Nebraska auditor says state agency was seeking to replace him and hire a ‘hand-picked’ CPA firm

Foley called it a ‘direct assault’ on his constitutional authority to audit state agency spending

By: - February 21, 2024 5:45 am
Nebraska Lt. Gov. Mike Foley

Mike Foley has served as state auditor twice, from 2007-2015 and again beginning in 2023, after serving as lieutenant governor under then-Gov. Pete Ricketts. He is pictured presiding over the Nebraska Legislature in 2022. (Rebecca S. Gratz for the Nebraska Examiner)

LINCOLN — In what was called “an extraordinarily bold move,” a state agency last year attempted to bypass the scrutiny of the Nebraska state auditor by hiring its own “hand-picked” private accounting firm.

State Auditor Mike Foley revealed the effort, which has since been dropped, by the Nebraska Department of Health and Human Services, during a public hearing Tuesday on a bill seeking to clarify that the auditor is the “exclusive authority” to undertake reviews of state spending.

‘Direct assault’ on auditor’s authority

DHHS and the auditor have clashed in the past over Foley’s often blunt and sometimes critical audits of the agency. But the effort to hire a certified public accounting firm to bypass his office was a new twist on the relationship.

Dannette Smith
Dannette Smith, who resigned as CEO of the Nebraska Department of Health and Human Services in July. (Courtesy of the DHHS)

Foley, testifying before the Legislature’s Appropriations Committee on Tuesday, called last year’s effort to replace his office’s services by then-DHHS CEO Dannette Smith “an extraordinarily bold move” and “a direct assault upon the inherent constitutional authority” of his office.

Smith resigned in July to take a job with what was described as a “national firm.” Two weeks ago, she was named commissioner of the Behavioral Health Administration for the State of Colorado.

A spokesman for Nebraska DHHS said the agency sought a Request for Information (RFI) a year ago from private firms as part of its “due diligence to determine if other options may save taxpayer resources.”

Spokesman Jeff Powell said it costs the agency $830,000 for the State Auditor’s Office to conduct the federally required “Statewide Single Audit,” which reviews spending of federal dollars by state departments.

Would have ‘devastated’ office

Foley, however, said the cost of the annual audit — the largest conducted by his office — is fully reimbursed by the federal government.

The proper response to a negative audit is to take the appropriate corrective action ... not to look for another auditor whose lack of independence, and perhaps even expertise, will allow everything to be swept quietly under the rug.

– State Auditor Mike Foley

He told the Nebraska Examiner that if his office had lost the $1 million reimbursement it gets for the Statewide Single Audit, it would have “devastated” his office’s funding and capability.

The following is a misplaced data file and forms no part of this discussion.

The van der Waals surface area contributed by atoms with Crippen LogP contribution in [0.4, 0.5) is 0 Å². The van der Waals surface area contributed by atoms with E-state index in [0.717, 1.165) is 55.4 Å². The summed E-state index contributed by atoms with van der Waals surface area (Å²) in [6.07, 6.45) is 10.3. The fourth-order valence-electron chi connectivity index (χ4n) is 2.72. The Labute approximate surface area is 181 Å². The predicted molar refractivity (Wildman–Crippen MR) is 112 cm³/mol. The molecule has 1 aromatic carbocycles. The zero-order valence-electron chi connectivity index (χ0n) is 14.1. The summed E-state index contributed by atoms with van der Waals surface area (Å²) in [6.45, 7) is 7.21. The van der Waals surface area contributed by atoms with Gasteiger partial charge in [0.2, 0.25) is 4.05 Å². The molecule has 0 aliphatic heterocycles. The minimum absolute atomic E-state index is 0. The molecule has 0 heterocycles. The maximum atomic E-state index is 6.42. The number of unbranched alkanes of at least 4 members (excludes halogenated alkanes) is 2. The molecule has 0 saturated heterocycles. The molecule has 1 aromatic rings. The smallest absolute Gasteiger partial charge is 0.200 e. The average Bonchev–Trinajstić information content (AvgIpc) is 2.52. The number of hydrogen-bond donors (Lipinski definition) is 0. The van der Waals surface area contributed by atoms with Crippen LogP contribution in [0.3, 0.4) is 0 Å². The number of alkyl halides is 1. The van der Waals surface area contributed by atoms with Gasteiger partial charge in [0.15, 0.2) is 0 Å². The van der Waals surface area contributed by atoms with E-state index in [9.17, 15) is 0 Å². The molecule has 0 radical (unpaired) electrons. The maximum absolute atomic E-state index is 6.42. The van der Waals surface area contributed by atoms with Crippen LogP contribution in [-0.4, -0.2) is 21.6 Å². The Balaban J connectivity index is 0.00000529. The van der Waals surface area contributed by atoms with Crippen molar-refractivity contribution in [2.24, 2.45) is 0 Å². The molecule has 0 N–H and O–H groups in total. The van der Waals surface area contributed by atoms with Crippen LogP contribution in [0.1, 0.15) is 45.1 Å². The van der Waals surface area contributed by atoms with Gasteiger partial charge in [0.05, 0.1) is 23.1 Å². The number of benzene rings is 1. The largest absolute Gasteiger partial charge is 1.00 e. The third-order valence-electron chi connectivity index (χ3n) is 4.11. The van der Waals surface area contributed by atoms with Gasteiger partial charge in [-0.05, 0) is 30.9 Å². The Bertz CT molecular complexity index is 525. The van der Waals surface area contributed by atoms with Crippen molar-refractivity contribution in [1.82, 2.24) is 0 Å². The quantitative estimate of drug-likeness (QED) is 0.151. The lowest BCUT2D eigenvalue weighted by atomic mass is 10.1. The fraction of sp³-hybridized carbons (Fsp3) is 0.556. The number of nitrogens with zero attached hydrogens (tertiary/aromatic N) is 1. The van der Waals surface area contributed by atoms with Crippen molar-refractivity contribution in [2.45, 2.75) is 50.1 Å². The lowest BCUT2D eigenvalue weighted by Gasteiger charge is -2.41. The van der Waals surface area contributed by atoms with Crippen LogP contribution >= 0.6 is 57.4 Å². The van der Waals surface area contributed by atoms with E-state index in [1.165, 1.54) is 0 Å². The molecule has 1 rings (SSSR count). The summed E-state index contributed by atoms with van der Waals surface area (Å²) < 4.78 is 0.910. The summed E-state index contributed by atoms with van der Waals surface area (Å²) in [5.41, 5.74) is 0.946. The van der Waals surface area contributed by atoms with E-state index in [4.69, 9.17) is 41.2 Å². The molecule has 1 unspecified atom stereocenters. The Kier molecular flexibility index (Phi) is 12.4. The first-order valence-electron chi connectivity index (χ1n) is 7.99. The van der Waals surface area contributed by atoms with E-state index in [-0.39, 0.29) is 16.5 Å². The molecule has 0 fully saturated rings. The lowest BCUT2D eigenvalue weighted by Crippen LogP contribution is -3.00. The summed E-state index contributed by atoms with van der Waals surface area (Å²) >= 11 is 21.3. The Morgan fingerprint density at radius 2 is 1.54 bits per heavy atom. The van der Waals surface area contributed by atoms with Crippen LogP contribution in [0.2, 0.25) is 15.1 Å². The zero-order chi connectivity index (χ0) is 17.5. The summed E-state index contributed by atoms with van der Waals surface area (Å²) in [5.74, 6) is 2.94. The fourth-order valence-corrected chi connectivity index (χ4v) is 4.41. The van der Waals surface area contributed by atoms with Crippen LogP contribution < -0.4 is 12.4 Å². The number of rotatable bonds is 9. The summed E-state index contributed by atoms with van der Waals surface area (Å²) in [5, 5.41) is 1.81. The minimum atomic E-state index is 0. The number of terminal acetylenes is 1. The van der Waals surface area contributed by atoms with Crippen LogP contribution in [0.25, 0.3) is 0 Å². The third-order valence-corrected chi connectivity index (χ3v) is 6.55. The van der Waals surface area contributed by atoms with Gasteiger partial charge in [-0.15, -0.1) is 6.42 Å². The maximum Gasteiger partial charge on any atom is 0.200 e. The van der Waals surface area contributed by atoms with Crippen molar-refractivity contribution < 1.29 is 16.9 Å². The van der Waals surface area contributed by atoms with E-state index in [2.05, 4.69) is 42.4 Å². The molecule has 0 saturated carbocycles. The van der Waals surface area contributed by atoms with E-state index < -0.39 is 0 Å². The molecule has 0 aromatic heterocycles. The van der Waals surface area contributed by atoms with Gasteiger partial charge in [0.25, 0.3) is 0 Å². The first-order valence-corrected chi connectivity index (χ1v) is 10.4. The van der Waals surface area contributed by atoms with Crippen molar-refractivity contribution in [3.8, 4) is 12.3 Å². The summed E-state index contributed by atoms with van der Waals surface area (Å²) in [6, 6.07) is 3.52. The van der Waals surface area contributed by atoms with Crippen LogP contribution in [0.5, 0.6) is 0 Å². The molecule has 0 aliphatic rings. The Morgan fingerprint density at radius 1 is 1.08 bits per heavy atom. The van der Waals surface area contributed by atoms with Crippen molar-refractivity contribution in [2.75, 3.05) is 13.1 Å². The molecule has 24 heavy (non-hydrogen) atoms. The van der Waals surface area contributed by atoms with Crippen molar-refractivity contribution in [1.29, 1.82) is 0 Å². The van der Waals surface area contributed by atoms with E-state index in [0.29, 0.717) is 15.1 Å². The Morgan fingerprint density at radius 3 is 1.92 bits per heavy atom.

Foley said that when he first learned that Smith had sought and received interest to her RFI from three private CPA firms, he lodged strong objections with the Governor’s Office.

Such an effort, he told state lawmakers, would shatter the idea of an “independent” audit because a private firm — unlike the Auditor’s Office — would be “reliant” on the agency that hired the firm for its pay and approval of its review.

“This is never a concern with an independent state auditor, which I believe is why the attempt was made in the first place,” Foley said.

Powell, the DHHS spokesman, pointed out that private audit firms are “still required by law to maintain the same auditing standards.”

He added, “DHHS looks forward to working with the State Auditor’s Office.”

Foley said that he realizes agencies may not like what he finds in an audit. But, he added, the “proper response to a negative audit is to take the appropriate corrective action … not to look for another auditor whose lack of independence, and perhaps even expertise, will allow everything to be swept quietly under the rug.”

Effort came ‘to a screeching halt’

“Fortunately, after making it clear that I would not sit by silently while this important audit work was being hijacked, and the fiscal welfare of the State of Nebraska jeopardized as a result, the peculiar and unprecedented attempt to seize control of the federal funds audit process … came to screeching halt,” the auditor said.

Neither Powell, nor the Governor’s Office responded to a question about why the effort to hire a private CPA firm was dropped.

Foley testified Tuesday in favor of Legislative Bill 1352, introduced by State Sen. Wendy DeBoer of Omaha. She portrayed the bill as a way to ensure that if the statewide audit of federal funds, expected next month, raises significant questions, the auditor can continue to explore those deficiencies.

The bill also includes a section stating that “it is the intent of the Legislature that the Auditor of Public Accounts continue to exercise the exclusive authority to perform the Statewide Single Audit….”

Foley, during his testimony, told the Appropriations Committee that he has a good relationship with the new director of DHHS, Steve Corsi, and that Corsi would “never be part of such a stunt.”

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Paul Hammel
Paul Hammel

Senior Reporter Paul Hammel has covered the Nebraska state government and the state for decades. Previously with the Omaha World-Herald, Lincoln Journal Star and Omaha Sun, he is a member of the Omaha Press Club's Hall of Fame. He grows hops, brews homemade beer, plays bass guitar and basically loves traveling and writing about the state. A native of Ralston, Nebraska, he is vice president of the John G. Neihardt Foundation.

Nebraska Examiner is part of States Newsroom, the nation’s largest state-focused nonprofit news organization.

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